• So in a Chapter 13, you can strip the second mortgage.
  • The second lien is treated as an unsecured creditor.
  • In this case, in most probability the 2nd mortgage will receive pennies on the dollar. So if the plan proposed is a 5% plan, the 2nd mortgage holder will receive $7,5000 (5% of $150,000) over a 5 year period and then nothing more.
  • After bankruptcy discharge (completion of the plan) and the homeowners (debtors) will get to keep the house.
  • Now, THIS IS A FANTASTIC weapon for homeowners!

An example of a typical New Jersey chapter 13 bankruptcy case: (note that this is a simplified example and not 100% accurate)

FACTS: A couple living in Newark, New Jersey, has a monthly mortgage payment of $1,500 dollars and is in arrears for ten (10) months, totaling $15,000. They also have credit card debts totaling $50,000 and a  second mortgage of $150,000. The house has a current market value of  $200,000 and there is a first mortgage of $160,000.

THE ANALYSES: The house has equity of $40,000. ($200,000 market value - $160,000 first mortgage). New Jersey uses a federal homestead exemption of $20,200 per person ($40,400 for a couple). This means that the first $40,400 in equity is exempt and creditors cannot get any part of it. Therefore, in this example, there is no excess equity in the home ($40,000 - $40,400 = -$400) so the debtor can keep his home by paying into the chapter 13 bankruptcy plan a total of $15,000 over 5 years.  However, a small percentage must be paid to the unsecured creditors.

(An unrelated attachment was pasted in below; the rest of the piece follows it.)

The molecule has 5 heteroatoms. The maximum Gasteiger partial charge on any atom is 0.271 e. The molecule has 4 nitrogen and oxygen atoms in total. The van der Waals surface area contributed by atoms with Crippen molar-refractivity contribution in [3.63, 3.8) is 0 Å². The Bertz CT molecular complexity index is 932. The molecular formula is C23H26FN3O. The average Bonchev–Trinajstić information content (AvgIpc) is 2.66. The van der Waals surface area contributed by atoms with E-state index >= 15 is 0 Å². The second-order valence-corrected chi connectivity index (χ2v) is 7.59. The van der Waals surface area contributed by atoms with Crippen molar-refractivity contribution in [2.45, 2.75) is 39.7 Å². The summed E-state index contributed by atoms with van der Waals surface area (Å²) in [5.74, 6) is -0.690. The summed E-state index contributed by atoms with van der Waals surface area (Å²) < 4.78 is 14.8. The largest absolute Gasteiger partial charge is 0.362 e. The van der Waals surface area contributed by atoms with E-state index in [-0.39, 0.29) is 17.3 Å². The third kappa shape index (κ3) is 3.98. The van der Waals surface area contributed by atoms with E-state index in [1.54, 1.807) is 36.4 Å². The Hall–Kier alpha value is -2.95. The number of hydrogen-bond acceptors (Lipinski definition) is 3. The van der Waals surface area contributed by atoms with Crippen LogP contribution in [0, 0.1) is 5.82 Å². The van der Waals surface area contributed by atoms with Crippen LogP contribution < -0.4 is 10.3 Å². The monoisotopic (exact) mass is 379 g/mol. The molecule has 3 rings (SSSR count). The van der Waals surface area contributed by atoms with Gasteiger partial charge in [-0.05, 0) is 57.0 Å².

THE PLAN: The Debtors will pay the $15,000 in arrears. It will also offer to pay the unsecured credit card 5 cents on the dollar ( a 5% plan).  The total of the plan will be $25,000.  This amount includes $15000 for the first mortgage arrears, $2,500 for 5% of the  $50,000   credit card debts,  $7,500 for 5% of the    second mortgage of $150,000.   In addition there is a Trustees fee of 10%, which equals to $2,500. Therefore the plan total is $27,500. The plan we have chosen goes for 60 months, so the monthly amount of the plan is $ 458.34 per month. ($27,500 divided by 60 months)

The Debtors will pay to the Trustee the sum of $458.34 per month for 60 months. The plan therefore reduced the unsecured debts of $50,000 to $5,000 and the 2nd mortgage to $7,500. This is called a 5% plan.  We the debtors complete the plan they will have paid off the mortgage arrears and reduced the unsecured credit cards  and the second mortgage by 95%!!!

Behind in Your Mortgage? The bank served you with  foreclosure papers?  Schedule a free consultation with our bankruptcy lawyers and find our how a chapter 13 in New York or New Jersey can finally make your life livable again. Take this opportunity to also find out if the Obama Home loan Modification Program (HAMP) can help you in reducing your monthly mortgage payment.

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    Moses Apsan and his staff, based in New York City and Newark, NJ provide exceptional legal services throughout the world, in all aspects of immigration to the United States, including non-immigrant (temporary visas), immigrant visa (Green Card) and deportation defense. In addition Mr. Apsan, has been practicing Bankruptcy law and Divorce laws for over 35 years, He was the President of the Federal Bar Association, New Jersey Chapter (1997-2002). He speaks Portuguese and Spanish..